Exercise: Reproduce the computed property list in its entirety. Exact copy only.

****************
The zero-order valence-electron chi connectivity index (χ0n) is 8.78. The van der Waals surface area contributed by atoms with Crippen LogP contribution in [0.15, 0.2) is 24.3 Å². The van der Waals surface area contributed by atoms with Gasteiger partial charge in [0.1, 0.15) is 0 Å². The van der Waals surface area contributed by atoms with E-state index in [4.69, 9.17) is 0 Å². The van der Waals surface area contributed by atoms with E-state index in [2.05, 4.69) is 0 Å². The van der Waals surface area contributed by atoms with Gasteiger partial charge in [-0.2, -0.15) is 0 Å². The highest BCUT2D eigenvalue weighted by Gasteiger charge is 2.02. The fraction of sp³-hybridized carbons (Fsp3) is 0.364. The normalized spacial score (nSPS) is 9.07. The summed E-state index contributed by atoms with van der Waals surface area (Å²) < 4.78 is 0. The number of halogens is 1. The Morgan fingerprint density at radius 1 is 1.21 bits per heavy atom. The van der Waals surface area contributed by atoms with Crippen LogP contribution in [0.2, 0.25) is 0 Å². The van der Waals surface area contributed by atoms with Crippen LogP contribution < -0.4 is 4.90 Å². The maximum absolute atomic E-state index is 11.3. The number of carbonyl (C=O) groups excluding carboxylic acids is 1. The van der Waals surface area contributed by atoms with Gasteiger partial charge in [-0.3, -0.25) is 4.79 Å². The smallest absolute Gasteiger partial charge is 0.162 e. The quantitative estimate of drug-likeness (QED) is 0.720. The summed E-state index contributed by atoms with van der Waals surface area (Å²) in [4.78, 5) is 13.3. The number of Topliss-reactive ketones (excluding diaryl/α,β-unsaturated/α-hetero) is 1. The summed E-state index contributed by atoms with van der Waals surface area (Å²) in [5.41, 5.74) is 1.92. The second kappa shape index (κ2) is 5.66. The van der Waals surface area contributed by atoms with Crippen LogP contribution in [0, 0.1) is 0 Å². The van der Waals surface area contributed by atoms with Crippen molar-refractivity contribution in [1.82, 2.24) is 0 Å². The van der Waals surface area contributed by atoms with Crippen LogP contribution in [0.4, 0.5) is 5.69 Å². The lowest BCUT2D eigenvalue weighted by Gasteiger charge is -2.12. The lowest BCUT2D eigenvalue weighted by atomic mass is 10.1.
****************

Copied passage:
The zero-order valence-electron chi connectivity index (χ0n) is 8.78. The van der Waals surface area contributed by atoms with Crippen LogP contribution in [0.15, 0.2) is 24.3 Å². The van der Waals surface area contributed by atoms with Gasteiger partial charge in [0.1, 0.15) is 0 Å². The van der Waals surface area contributed by atoms with E-state index in [4.69, 9.17) is 0 Å². The van der Waals surface area contributed by atoms with E-state index in [2.05, 4.69) is 0 Å². The van der Waals surface area contributed by atoms with Gasteiger partial charge in [-0.2, -0.15) is 0 Å². The highest BCUT2D eigenvalue weighted by Gasteiger charge is 2.02. The fraction of sp³-hybridized carbons (Fsp3) is 0.364. The normalized spacial score (nSPS) is 9.07. The summed E-state index contributed by atoms with van der Waals surface area (Å²) < 4.78 is 0. The number of halogens is 1. The Morgan fingerprint density at radius 1 is 1.21 bits per heavy atom. The van der Waals surface area contributed by atoms with Crippen LogP contribution in [0.2, 0.25) is 0 Å². The van der Waals surface area contributed by atoms with Crippen LogP contribution < -0.4 is 4.90 Å². The maximum absolute atomic E-state index is 11.3. The number of carbonyl (C=O) groups excluding carboxylic acids is 1. The van der Waals surface area contributed by atoms with Gasteiger partial charge in [-0.3, -0.25) is 4.79 Å². The smallest absolute Gasteiger partial charge is 0.162 e. The quantitative estimate of drug-likeness (QED) is 0.720. The summed E-state index contributed by atoms with van der Waals surface area (Å²) in [4.78, 5) is 13.3. The number of Topliss-reactive ketones (excluding diaryl/α,β-unsaturated/α-hetero) is 1. The summed E-state index contributed by atoms with van der Waals surface area (Å²) in [5.41, 5.74) is 1.92. The second kappa shape index (κ2) is 5.66. The van der Waals surface area contributed by atoms with Crippen LogP contribution in [0, 0.1) is 0 Å². The van der Waals surface area contributed by atoms with Crippen molar-refractivity contribution in [1.82, 2.24) is 0 Å². The van der Waals surface area contributed by atoms with Crippen LogP contribution in [0.4, 0.5) is 5.69 Å². The lowest BCUT2D eigenvalue weighted by Gasteiger charge is -2.12. The lowest BCUT2D eigenvalue weighted by atomic mass is 10.1.